Many investors consider it preferable to invest in profitable companies over unprofitable ones, because profitability suggests a business is sustainable. That said, the current statutory profit is not always a good guide to a company’s underlying profitability. This article will consider whether Gurktaler‘s (VIE:GAGS) statutory profits are a good guide to its underlying earnings.
It’s good to see that over the last twelve months Gurktaler made a profit of €2.67m on revenue of €948.0k. In the chart below, you can see that its profit and revenue have both grown over the last three years.
Importantly, statutory profits are not always the best tool for understanding a company’s true earnings power, so it’s well worth examining profits in a little more detail. This article will focus on the impact unusual items have had on Gurktaler’s statutory earnings. Note: we always recommend investors check balance sheet strength. Click here to be taken to our balance sheet analysis of Gurktaler.
The Impact Of Unusual Items On Profit
To properly understand Gurktaler’s profit results, we need to consider the €368k gain attributed to unusual items. While it’s always nice to have higher profit, a large contribution from unusual items sometimes dampens our enthusiasm. When we analysed the vast majority of listed companies worldwide, we found that significant unusual items are often not repeated. And, after all, that’s exactly what the accounting terminology implies. Gurktaler had a rather significant contribution from unusual items relative to its profit to March 2019. All else being equal, this would likely have the effect of making the statutory profit a poor guide to underlying earnings power.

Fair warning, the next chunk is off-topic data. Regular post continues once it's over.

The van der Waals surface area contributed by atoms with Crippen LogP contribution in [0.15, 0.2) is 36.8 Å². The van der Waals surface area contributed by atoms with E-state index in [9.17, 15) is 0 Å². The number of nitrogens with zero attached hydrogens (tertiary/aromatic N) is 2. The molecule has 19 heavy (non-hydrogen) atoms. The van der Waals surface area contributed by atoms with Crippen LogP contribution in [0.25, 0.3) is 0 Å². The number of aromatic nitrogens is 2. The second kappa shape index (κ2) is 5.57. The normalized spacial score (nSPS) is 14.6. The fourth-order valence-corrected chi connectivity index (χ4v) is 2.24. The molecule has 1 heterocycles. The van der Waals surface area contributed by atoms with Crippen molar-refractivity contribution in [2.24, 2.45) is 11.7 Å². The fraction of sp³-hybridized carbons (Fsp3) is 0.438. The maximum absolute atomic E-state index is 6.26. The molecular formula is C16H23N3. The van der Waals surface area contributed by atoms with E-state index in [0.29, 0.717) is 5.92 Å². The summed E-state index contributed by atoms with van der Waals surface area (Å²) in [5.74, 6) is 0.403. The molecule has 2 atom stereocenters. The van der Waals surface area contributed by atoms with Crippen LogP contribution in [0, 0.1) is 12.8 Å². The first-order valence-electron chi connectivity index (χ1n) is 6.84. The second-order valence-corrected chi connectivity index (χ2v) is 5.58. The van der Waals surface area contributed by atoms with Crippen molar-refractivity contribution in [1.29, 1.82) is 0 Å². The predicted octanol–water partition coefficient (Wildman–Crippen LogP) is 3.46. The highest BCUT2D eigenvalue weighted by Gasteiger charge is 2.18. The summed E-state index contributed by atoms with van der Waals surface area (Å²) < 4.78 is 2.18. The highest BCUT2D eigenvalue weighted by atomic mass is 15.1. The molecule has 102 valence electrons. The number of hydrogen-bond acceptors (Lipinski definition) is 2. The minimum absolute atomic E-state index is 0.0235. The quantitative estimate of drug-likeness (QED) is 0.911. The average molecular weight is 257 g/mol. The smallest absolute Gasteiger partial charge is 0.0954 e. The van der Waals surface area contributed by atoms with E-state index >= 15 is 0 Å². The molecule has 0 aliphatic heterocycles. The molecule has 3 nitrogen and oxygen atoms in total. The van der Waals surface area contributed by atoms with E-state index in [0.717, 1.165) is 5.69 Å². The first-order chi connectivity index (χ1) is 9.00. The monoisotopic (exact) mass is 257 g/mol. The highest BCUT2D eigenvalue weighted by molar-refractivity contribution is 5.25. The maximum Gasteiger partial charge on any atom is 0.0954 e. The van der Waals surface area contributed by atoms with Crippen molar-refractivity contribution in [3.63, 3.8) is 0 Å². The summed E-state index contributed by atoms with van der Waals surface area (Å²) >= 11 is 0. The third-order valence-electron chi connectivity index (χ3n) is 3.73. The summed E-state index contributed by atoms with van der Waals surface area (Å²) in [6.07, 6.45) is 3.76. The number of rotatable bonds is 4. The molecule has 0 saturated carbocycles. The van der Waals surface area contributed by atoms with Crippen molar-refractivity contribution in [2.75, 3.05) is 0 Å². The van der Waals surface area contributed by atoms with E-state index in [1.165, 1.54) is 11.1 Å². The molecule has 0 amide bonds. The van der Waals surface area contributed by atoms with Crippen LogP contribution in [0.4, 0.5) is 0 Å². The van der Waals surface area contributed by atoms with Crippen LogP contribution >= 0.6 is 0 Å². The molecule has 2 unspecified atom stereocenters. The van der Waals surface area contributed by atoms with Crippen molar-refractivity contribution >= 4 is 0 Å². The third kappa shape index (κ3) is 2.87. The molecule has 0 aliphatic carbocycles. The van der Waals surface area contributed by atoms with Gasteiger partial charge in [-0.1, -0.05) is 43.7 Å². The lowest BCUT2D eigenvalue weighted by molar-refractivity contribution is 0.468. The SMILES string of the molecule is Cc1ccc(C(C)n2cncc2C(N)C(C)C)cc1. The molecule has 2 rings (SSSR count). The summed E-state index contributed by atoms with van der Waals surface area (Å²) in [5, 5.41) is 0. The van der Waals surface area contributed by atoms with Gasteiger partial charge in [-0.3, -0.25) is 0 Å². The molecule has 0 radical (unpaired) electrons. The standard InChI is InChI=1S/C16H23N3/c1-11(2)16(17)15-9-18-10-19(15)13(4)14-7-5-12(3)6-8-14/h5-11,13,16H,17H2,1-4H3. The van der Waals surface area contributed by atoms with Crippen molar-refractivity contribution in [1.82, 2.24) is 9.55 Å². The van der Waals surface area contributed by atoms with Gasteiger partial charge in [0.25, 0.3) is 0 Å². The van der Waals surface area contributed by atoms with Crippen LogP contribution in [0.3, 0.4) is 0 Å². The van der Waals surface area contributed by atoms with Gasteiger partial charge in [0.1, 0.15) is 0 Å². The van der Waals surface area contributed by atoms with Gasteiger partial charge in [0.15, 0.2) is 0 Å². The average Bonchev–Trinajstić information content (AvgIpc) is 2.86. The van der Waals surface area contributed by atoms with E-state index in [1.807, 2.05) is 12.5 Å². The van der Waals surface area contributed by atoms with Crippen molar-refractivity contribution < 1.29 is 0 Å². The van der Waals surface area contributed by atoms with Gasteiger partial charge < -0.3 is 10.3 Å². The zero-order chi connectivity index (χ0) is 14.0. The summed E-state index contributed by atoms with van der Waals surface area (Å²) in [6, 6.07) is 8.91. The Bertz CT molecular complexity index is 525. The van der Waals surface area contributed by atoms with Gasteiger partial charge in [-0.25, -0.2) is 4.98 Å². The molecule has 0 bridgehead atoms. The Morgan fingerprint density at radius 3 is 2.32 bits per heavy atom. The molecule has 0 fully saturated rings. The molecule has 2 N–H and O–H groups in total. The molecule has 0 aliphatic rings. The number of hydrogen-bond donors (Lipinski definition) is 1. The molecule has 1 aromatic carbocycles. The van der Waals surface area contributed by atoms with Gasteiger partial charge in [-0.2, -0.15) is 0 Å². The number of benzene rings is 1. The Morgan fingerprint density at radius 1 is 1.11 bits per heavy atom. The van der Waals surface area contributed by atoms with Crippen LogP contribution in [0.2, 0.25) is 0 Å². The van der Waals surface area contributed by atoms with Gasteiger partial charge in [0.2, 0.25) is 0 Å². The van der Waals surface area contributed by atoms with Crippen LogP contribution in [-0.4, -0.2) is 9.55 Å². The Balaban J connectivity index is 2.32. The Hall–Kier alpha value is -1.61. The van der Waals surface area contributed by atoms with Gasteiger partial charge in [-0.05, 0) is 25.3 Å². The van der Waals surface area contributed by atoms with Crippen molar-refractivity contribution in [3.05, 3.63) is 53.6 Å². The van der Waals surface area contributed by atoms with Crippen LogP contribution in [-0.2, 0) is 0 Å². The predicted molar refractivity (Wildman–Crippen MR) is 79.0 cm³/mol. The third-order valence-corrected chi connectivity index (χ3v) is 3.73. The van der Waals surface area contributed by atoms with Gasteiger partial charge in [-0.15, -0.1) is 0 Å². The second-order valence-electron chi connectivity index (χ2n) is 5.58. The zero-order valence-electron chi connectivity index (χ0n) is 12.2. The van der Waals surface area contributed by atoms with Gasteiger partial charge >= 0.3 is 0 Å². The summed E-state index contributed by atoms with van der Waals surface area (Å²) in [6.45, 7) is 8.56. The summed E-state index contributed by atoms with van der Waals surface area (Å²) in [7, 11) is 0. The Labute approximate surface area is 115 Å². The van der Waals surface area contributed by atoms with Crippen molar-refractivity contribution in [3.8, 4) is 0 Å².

Our Take On Gurktaler’s Profit Performance
As we discussed above, we think the significant positive unusual item makes Gurktaler’s earnings a poor guide to its underlying profitability. As a result, we think it may well be the case that Gurktaler’s underlying earnings power is lower than its statutory profit. But on the bright side, its earnings per share have grown at an extremely impressive rate over the last three years. The goal of this article has been to assess how well we can rely on the statutory earnings to reflect the company’s potential, but there is plenty more to consider. Just as investors must consider earnings, it is also important to take into account the strength of a company’s balance sheet. If you’re interestedwe have a graphic representation of Gurktaler’s balance sheet.
This note has only looked at a single factor that sheds light on the nature of Gurktaler’s profit. But there are plenty of other ways to inform your opinion of a company. For example, many people consider a high return on equity as an indication of favorable business economics, while others like to ‘follow the money’ and search out stocks that insiders are buying. So you may wish to see this free collection of companies boasting high return on equity, or this list of stocks that insiders are buying.
If you spot an error that warrants correction, please contact the editor at firstname.lastname@example.org. This article by Simply Wall St is general in nature. It does not constitute a recommendation to buy or sell any stock, and does not take account of your objectives, or your financial situation. Simply Wall St has no position in the stocks mentioned.
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